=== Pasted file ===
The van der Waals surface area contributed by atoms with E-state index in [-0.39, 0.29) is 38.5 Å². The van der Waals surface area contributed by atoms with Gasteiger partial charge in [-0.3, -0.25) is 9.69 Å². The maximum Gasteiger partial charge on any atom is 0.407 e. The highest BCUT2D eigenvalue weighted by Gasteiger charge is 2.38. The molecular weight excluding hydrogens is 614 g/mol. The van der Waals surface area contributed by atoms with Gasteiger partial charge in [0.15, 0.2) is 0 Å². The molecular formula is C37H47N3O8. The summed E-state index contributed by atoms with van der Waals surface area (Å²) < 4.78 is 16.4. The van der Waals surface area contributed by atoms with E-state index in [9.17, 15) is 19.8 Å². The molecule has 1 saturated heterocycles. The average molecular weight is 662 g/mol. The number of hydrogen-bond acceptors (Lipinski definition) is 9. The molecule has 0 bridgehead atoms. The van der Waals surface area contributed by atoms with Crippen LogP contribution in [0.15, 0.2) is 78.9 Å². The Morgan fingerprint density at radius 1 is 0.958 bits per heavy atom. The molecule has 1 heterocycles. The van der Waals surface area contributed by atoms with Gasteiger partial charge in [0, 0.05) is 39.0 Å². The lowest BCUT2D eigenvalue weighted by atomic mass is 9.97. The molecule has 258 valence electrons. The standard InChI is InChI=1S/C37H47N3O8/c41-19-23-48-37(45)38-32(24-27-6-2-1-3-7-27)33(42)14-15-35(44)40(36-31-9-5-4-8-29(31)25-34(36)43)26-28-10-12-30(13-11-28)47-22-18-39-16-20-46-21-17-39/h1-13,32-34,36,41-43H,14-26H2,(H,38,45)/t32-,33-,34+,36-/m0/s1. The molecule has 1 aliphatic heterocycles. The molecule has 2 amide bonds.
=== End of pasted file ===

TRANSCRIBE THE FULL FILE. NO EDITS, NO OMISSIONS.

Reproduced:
The van der Waals surface area contributed by atoms with E-state index in [-0.39, 0.29) is 38.5 Å². The van der Waals surface area contributed by atoms with Gasteiger partial charge in [-0.3, -0.25) is 9.69 Å². The maximum Gasteiger partial charge on any atom is 0.407 e. The highest BCUT2D eigenvalue weighted by Gasteiger charge is 2.38. The molecular weight excluding hydrogens is 614 g/mol. The van der Waals surface area contributed by atoms with Gasteiger partial charge in [0.15, 0.2) is 0 Å². The molecular formula is C37H47N3O8. The summed E-state index contributed by atoms with van der Waals surface area (Å²) < 4.78 is 16.4. The van der Waals surface area contributed by atoms with E-state index in [9.17, 15) is 19.8 Å². The molecule has 1 saturated heterocycles. The average molecular weight is 662 g/mol. The number of hydrogen-bond acceptors (Lipinski definition) is 9. The molecule has 0 bridgehead atoms. The van der Waals surface area contributed by atoms with Crippen LogP contribution in [0.15, 0.2) is 78.9 Å². The Morgan fingerprint density at radius 1 is 0.958 bits per heavy atom. The molecule has 1 heterocycles. The van der Waals surface area contributed by atoms with Gasteiger partial charge in [0, 0.05) is 39.0 Å². The lowest BCUT2D eigenvalue weighted by atomic mass is 9.97. The molecule has 258 valence electrons. The standard InChI is InChI=1S/C37H47N3O8/c41-19-23-48-37(45)38-32(24-27-6-2-1-3-7-27)33(42)14-15-35(44)40(36-31-9-5-4-8-29(31)25-34(36)43)26-28-10-12-30(13-11-28)47-22-18-39-16-20-46-21-17-39/h1-13,32-34,36,41-43H,14-26H2,(H,38,45)/t32-,33-,34+,36-/m0/s1. The molecule has 1 aliphatic heterocycles. The molecule has 2 amide bonds.